Household CO2 Emissions Worse in Suburbs

New maps created by the Center for Neighborhood Technology show that while emissions are greater per acre in cities, they are greater per household in suburbs.
May 27, 2009, 2pm PDT | Tim Halbur
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"Transportation accounts for 28 percent of all US greenhouse gases, according to CNT, and I believe it accounts for an even higher portion of carbon dioxide emissions specifically. According to CNT president Scott Bernstein:

"Cities are more location-efficient - meaning key destinations are closer to where people live and work They require less time, money, fuel and greenhouse gas emissions for residents to meet their everyday travel needs. People can walk, bike, car-share, take public transit. So residents of cities and compact communities generate less CO2 per household than people who live in more dispersed communities, like many suburbs and outlying areas.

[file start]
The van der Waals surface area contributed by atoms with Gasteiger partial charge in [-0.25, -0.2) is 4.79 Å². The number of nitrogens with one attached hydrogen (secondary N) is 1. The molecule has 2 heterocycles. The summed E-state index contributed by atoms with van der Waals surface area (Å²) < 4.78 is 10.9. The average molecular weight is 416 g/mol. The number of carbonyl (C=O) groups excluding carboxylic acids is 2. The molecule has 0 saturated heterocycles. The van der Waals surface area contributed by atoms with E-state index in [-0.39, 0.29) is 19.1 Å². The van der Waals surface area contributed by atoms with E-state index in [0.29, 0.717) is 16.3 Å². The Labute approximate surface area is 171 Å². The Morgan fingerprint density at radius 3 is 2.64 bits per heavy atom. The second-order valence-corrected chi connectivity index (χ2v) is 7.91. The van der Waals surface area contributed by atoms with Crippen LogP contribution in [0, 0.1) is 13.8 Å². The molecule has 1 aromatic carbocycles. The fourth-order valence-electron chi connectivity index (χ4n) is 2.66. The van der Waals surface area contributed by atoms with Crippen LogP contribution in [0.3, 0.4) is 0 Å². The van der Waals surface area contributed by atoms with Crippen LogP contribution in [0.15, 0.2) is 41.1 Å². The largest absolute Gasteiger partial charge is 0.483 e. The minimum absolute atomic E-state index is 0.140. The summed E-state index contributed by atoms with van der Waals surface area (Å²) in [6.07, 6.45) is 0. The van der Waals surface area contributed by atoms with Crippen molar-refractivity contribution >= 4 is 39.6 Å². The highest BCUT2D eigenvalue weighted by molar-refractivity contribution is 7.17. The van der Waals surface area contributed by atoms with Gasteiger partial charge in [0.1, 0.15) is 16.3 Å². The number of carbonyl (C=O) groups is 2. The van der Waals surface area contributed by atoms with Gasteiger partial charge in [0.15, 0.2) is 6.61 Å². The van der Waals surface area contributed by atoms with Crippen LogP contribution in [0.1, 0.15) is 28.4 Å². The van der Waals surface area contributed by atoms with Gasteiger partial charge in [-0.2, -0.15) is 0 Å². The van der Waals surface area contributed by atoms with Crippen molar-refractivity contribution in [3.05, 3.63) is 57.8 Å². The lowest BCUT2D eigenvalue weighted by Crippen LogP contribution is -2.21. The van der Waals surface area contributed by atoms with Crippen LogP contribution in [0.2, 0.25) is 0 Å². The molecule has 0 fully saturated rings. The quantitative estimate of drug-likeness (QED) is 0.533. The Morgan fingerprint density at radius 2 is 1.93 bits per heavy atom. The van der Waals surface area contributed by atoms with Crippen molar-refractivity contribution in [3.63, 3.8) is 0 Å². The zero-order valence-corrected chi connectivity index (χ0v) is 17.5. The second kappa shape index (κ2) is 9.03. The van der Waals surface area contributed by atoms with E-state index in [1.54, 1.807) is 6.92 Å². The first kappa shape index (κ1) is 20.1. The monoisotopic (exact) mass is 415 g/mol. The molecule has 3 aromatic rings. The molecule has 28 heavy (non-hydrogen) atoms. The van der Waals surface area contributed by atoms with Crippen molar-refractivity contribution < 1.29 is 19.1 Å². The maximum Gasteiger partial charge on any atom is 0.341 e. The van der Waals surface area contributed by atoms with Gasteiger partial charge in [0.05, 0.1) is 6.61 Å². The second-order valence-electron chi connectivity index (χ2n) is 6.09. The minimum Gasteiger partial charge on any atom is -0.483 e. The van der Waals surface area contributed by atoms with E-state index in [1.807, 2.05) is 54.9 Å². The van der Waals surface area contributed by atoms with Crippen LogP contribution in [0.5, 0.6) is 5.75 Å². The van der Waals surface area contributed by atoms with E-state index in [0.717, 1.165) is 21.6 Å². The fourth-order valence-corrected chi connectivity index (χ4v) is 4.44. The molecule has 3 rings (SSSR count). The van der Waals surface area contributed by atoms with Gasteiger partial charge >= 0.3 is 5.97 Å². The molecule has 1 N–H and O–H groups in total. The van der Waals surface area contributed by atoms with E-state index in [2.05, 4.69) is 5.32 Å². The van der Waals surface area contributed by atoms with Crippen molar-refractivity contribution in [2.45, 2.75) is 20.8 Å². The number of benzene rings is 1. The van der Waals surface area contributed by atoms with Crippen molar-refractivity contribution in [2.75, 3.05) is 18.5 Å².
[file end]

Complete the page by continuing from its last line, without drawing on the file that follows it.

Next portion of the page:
"If you're deciding where to live, consider moving to an urban area. You'll help fight global warming by emitting less CO2. And you're likely to drive less, so you'll spend less on transportation, saving up to $5,000 annually.""

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Published on Wednesday, May 27, 2009 in NRDC Blog
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